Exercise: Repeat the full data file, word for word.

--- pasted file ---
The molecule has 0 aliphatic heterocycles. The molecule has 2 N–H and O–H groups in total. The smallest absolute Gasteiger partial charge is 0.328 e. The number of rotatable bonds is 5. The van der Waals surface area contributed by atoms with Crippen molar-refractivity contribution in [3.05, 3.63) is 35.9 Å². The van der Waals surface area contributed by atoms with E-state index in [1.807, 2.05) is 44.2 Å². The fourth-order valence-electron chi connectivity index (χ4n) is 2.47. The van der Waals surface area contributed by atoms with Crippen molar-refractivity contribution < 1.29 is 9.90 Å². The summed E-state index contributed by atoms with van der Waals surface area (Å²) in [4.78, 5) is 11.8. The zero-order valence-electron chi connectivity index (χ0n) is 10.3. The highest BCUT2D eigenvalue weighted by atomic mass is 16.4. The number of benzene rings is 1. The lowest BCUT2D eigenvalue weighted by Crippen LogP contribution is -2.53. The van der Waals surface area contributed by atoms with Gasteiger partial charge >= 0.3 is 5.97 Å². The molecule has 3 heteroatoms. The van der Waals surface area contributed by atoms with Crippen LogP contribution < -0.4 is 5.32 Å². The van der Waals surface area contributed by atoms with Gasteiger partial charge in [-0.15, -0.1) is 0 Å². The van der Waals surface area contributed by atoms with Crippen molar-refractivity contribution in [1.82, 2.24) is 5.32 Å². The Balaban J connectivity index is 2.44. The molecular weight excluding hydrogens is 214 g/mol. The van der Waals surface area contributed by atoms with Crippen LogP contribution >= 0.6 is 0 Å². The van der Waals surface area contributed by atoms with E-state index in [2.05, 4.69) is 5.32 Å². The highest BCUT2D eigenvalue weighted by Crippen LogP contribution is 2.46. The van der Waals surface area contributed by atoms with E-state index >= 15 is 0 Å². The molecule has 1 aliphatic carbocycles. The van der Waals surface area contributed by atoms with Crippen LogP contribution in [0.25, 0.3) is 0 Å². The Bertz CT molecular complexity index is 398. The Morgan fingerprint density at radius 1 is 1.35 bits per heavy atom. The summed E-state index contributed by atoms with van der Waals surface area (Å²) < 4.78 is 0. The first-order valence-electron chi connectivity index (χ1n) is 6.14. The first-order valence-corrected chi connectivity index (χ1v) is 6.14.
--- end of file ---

The molecule has 0 aliphatic heterocycles. The molecule has 2 N–H and O–H groups in total. The smallest absolute Gasteiger partial charge is 0.328 e. The number of rotatable bonds is 5. The van der Waals surface area contributed by atoms with Crippen molar-refractivity contribution in [3.05, 3.63) is 35.9 Å². The van der Waals surface area contributed by atoms with E-state index in [1.807, 2.05) is 44.2 Å². The fourth-order valence-electron chi connectivity index (χ4n) is 2.47. The van der Waals surface area contributed by atoms with Crippen molar-refractivity contribution < 1.29 is 9.90 Å². The summed E-state index contributed by atoms with van der Waals surface area (Å²) in [4.78, 5) is 11.8. The zero-order valence-electron chi connectivity index (χ0n) is 10.3. The highest BCUT2D eigenvalue weighted by atomic mass is 16.4. The number of benzene rings is 1. The lowest BCUT2D eigenvalue weighted by Crippen LogP contribution is -2.53. The van der Waals surface area contributed by atoms with Gasteiger partial charge >= 0.3 is 5.97 Å². The molecule has 3 heteroatoms. The van der Waals surface area contributed by atoms with Crippen LogP contribution < -0.4 is 5.32 Å². The van der Waals surface area contributed by atoms with Gasteiger partial charge in [-0.15, -0.1) is 0 Å². The van der Waals surface area contributed by atoms with Crippen molar-refractivity contribution in [1.82, 2.24) is 5.32 Å². The Balaban J connectivity index is 2.44. The molecular weight excluding hydrogens is 214 g/mol. The van der Waals surface area contributed by atoms with Crippen LogP contribution >= 0.6 is 0 Å². The van der Waals surface area contributed by atoms with E-state index in [2.05, 4.69) is 5.32 Å². The highest BCUT2D eigenvalue weighted by Crippen LogP contribution is 2.46. The van der Waals surface area contributed by atoms with E-state index >= 15 is 0 Å². The molecule has 1 aliphatic carbocycles. The van der Waals surface area contributed by atoms with Crippen LogP contribution in [0.25, 0.3) is 0 Å². The Bertz CT molecular complexity index is 398. The Morgan fingerprint density at radius 1 is 1.35 bits per heavy atom. The summed E-state index contributed by atoms with van der Waals surface area (Å²) < 4.78 is 0. The first-order valence-electron chi connectivity index (χ1n) is 6.14. The first-order valence-corrected chi connectivity index (χ1v) is 6.14.